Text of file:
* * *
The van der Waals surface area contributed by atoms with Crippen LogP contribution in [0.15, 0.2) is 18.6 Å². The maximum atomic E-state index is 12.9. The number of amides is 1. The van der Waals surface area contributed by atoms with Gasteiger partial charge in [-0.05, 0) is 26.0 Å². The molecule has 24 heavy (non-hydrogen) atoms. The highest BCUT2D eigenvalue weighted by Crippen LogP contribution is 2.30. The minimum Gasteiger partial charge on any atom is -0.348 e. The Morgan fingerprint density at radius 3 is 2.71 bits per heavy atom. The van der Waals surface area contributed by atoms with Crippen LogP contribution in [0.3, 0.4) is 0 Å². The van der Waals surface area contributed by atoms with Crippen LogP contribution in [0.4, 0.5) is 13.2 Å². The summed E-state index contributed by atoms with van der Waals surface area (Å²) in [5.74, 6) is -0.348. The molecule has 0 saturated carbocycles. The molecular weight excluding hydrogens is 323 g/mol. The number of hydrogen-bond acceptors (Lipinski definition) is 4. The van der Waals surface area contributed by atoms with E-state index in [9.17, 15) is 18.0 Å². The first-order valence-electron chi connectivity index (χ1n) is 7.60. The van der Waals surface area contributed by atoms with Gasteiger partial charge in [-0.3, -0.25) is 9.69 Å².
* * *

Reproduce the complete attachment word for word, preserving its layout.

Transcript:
The van der Waals surface area contributed by atoms with Crippen LogP contribution in [0.15, 0.2) is 18.6 Å². The maximum atomic E-state index is 12.9. The number of amides is 1. The van der Waals surface area contributed by atoms with Gasteiger partial charge in [-0.05, 0) is 26.0 Å². The molecule has 24 heavy (non-hydrogen) atoms. The highest BCUT2D eigenvalue weighted by Crippen LogP contribution is 2.30. The minimum Gasteiger partial charge on any atom is -0.348 e. The Morgan fingerprint density at radius 3 is 2.71 bits per heavy atom. The van der Waals surface area contributed by atoms with Crippen LogP contribution in [0.3, 0.4) is 0 Å². The van der Waals surface area contributed by atoms with Crippen LogP contribution in [0.4, 0.5) is 13.2 Å². The summed E-state index contributed by atoms with van der Waals surface area (Å²) in [5.74, 6) is -0.348. The molecule has 0 saturated carbocycles. The molecular weight excluding hydrogens is 323 g/mol. The number of hydrogen-bond acceptors (Lipinski definition) is 4. The van der Waals surface area contributed by atoms with E-state index in [9.17, 15) is 18.0 Å². The first-order valence-electron chi connectivity index (χ1n) is 7.60. The van der Waals surface area contributed by atoms with Gasteiger partial charge in [-0.3, -0.25) is 9.69 Å².